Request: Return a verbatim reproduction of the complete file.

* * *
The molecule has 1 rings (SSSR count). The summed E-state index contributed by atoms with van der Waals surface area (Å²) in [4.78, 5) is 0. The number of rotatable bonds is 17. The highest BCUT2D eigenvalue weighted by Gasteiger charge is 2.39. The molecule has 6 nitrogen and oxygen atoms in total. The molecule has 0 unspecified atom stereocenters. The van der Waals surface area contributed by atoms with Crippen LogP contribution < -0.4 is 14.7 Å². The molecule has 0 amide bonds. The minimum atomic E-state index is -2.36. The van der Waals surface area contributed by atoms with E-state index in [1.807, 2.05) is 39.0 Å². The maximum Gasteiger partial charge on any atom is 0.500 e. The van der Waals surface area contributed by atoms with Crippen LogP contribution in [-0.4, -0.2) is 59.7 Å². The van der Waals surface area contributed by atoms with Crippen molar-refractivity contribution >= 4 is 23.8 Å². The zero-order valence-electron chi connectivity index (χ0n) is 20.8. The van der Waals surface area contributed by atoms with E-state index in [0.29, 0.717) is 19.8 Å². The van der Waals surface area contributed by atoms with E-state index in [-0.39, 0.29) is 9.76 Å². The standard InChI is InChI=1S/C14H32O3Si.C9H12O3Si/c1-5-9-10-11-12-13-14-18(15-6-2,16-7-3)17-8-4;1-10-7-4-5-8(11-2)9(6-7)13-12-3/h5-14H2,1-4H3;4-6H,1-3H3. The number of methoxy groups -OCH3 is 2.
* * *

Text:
The molecule has 1 rings (SSSR count). The summed E-state index contributed by atoms with van der Waals surface area (Å²) in [4.78, 5) is 0. The number of rotatable bonds is 17. The highest BCUT2D eigenvalue weighted by Gasteiger charge is 2.39. The molecule has 6 nitrogen and oxygen atoms in total. The molecule has 0 unspecified atom stereocenters. The van der Waals surface area contributed by atoms with Crippen LogP contribution < -0.4 is 14.7 Å². The molecule has 0 amide bonds. The minimum atomic E-state index is -2.36. The van der Waals surface area contributed by atoms with E-state index in [1.807, 2.05) is 39.0 Å². The maximum Gasteiger partial charge on any atom is 0.500 e. The van der Waals surface area contributed by atoms with Crippen LogP contribution in [-0.4, -0.2) is 59.7 Å². The van der Waals surface area contributed by atoms with Crippen molar-refractivity contribution >= 4 is 23.8 Å². The zero-order valence-electron chi connectivity index (χ0n) is 20.8. The van der Waals surface area contributed by atoms with E-state index in [0.29, 0.717) is 19.8 Å². The van der Waals surface area contributed by atoms with E-state index in [-0.39, 0.29) is 9.76 Å². The standard InChI is InChI=1S/C14H32O3Si.C9H12O3Si/c1-5-9-10-11-12-13-14-18(15-6-2,16-7-3)17-8-4;1-10-7-4-5-8(11-2)9(6-7)13-12-3/h5-14H2,1-4H3;4-6H,1-3H3. The number of methoxy groups -OCH3 is 2.